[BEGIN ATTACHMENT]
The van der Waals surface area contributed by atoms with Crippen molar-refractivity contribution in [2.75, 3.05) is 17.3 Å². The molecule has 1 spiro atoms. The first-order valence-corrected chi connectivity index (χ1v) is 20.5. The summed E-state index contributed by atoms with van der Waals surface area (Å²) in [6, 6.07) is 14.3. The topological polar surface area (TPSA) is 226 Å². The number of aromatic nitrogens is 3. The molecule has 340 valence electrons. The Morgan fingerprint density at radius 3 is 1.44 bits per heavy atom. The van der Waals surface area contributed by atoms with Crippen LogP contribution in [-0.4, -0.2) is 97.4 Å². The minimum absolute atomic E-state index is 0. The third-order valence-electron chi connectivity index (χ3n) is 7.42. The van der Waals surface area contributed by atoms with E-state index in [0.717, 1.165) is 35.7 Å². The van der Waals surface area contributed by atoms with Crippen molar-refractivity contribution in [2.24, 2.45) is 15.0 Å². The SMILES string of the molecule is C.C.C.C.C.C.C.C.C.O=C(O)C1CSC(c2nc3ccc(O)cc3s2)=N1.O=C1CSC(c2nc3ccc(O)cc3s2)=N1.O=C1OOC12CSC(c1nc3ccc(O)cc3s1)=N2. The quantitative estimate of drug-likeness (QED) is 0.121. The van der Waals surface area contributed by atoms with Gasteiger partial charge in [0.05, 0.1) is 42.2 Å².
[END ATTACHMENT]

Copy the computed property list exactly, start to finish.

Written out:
The van der Waals surface area contributed by atoms with Crippen molar-refractivity contribution in [2.75, 3.05) is 17.3 Å². The molecule has 1 spiro atoms. The first-order valence-corrected chi connectivity index (χ1v) is 20.5. The summed E-state index contributed by atoms with van der Waals surface area (Å²) in [6, 6.07) is 14.3. The topological polar surface area (TPSA) is 226 Å². The number of aromatic nitrogens is 3. The molecule has 340 valence electrons. The Morgan fingerprint density at radius 3 is 1.44 bits per heavy atom. The van der Waals surface area contributed by atoms with Crippen LogP contribution in [-0.4, -0.2) is 97.4 Å². The minimum absolute atomic E-state index is 0. The third-order valence-electron chi connectivity index (χ3n) is 7.42. The van der Waals surface area contributed by atoms with E-state index in [0.717, 1.165) is 35.7 Å². The van der Waals surface area contributed by atoms with Crippen molar-refractivity contribution in [2.24, 2.45) is 15.0 Å². The SMILES string of the molecule is C.C.C.C.C.C.C.C.C.O=C(O)C1CSC(c2nc3ccc(O)cc3s2)=N1.O=C1CSC(c2nc3ccc(O)cc3s2)=N1.O=C1OOC12CSC(c1nc3ccc(O)cc3s1)=N2. The quantitative estimate of drug-likeness (QED) is 0.121. The van der Waals surface area contributed by atoms with Gasteiger partial charge in [0.05, 0.1) is 42.2 Å².